2008-12-03 / Editorials

Maloney Is Best Choice For Senate

On Monday, President-elect Barack Obama nominated United States Senator Hillary Rodham Clinton to the cabinet level post of Secretary of State. We congratulate Clinton on the nomination and Obama for making a wise choice.

There seems little doubt that the Senate will advise and consent that Clinton be named Secretary of State. However, New York Governor David Paterson, like the governors of most of the 50 states, will then have the responsibility of choosing Clinton's successor in office to complete her term and then, possibly, run for re-election to the junior of New York's two Senate seats. Paterson has already announced that he will not exercise a time-honored prerogative and resign from office so that his successor in the governor's chair can appoint him to the Senate. He is, instead, looking among the state's legislators at all levels of government.

From where we sit, the strongest candidate— and the one best qualified—is Congressmember Carolyn Maloney, a Democrat, who represents the 14th Senate District, encompassing Western Queens and the Upper East Side of Manhattan.

Maloney introduced more bills than any other member of the House of Representatives in the 110th Congress. In the past two months alone, Maloney secured passage through the House of three important measures that she authored and introduced: the Credit Cardholders' Bill of Rights; a bill establishing a database to better monitor all federal contracts with the private sector that was incorporated into the Defense Authorization Act, and the reauthorization of her landmark "Debbie Smith" bill, expected to jail 50,000 rapists with the help of DNA.

Maloney has written and secured passage of bills that provide annual mammograms for women on Medicare; helped curb the demand for sex trafficking (the "End Demand for Sex Trafficking Act", signed into law in 2006); created a human rights commission in Afghanistan and provided funding for Afghan women's programs and education to combat the Taliban's oppression.

A former co-chair of the Congressional Caucus on Women's Issues, Maloney wrote the critically acclaimed Rumors of Our Progress Have Been Greatly Exaggerated: Why Women's Lives Aren't Getting Any Easier- and How We Can Make Real Progress for Ourselves and Our Daughters, which offers detailed policy prescriptions for advancing the stalled progress of women's efforts to achieve true equality in American society. Maloney is the first woman to represent New York's 14th Congressional District, the first woman to represent the city's 7th Councilmanic district, and the first woman vice chair of the Joint Economic Committee, a House and Senate panel that examines and addresses the nation's most pressing economic issues. She was also the first woman to give birth while serving on the New York City Council.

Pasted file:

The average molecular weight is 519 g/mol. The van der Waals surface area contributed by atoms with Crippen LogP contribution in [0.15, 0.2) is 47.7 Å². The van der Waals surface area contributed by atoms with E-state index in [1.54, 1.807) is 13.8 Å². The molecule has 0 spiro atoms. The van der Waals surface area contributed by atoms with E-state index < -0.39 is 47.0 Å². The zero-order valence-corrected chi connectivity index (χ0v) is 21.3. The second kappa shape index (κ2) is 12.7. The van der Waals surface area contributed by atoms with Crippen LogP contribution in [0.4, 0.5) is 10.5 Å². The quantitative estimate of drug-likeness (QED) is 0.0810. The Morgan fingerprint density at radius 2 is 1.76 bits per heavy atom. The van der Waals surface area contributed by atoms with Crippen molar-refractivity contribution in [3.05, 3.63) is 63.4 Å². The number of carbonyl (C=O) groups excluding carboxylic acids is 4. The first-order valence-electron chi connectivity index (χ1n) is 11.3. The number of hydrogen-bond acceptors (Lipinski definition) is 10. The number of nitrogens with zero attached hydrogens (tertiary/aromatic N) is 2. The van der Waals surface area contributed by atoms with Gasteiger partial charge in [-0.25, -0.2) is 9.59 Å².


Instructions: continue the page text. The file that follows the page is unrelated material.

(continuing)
Maloney also has been an outspoken authority against the persistent problem of sexual assault in the military, a vigorous advocate to restore U.S. aid to the UN Population Fund (UNFPA), and a leader who has highlighted the persistent social and financial inequalities between men and women that still exist in America. Maloney also is the chief sponsor in Congress of the Equal Rights Amendment.

Maloney continues to lead the effort to secure federal support for the Second Avenue Subway, the largest mass transit project under construction anywhere in the nation. The second largest mass transit project in the country, the East Side Connector, is also almost entirely located in her 14th Congressional District.

After the "Dubai Ports" fiasco, Maloney wrote and secured passage of her bill to reform the federal inter-agency Committee on Foreign Investment in the United States (CFIUS). Her work on securing adequate healthcare monitoring and treatment of 9/11 rescue and recovery workers has also been widely praised.

In the 435 House Members' power rankings posted by Congress.org this year, Maloney jumped to 57th place from the Number 80 slot she occupied in 2007. She is ranked seventh in the New York delegation; 53rd among House Democrats overall, and 57th among all House Members. We note that such a rapid rise can come about only on merit.

Maloney's continued efforts to pass legislation benefiting the district she represents and all American citizens clearly indicates her overwhelming fitness to become the junior Senator from New York. We ask our readers to join us in calling on Governor Paterson to choose the best person to fill out Clinton's term, Congressmember Carolyn B. Maloney.

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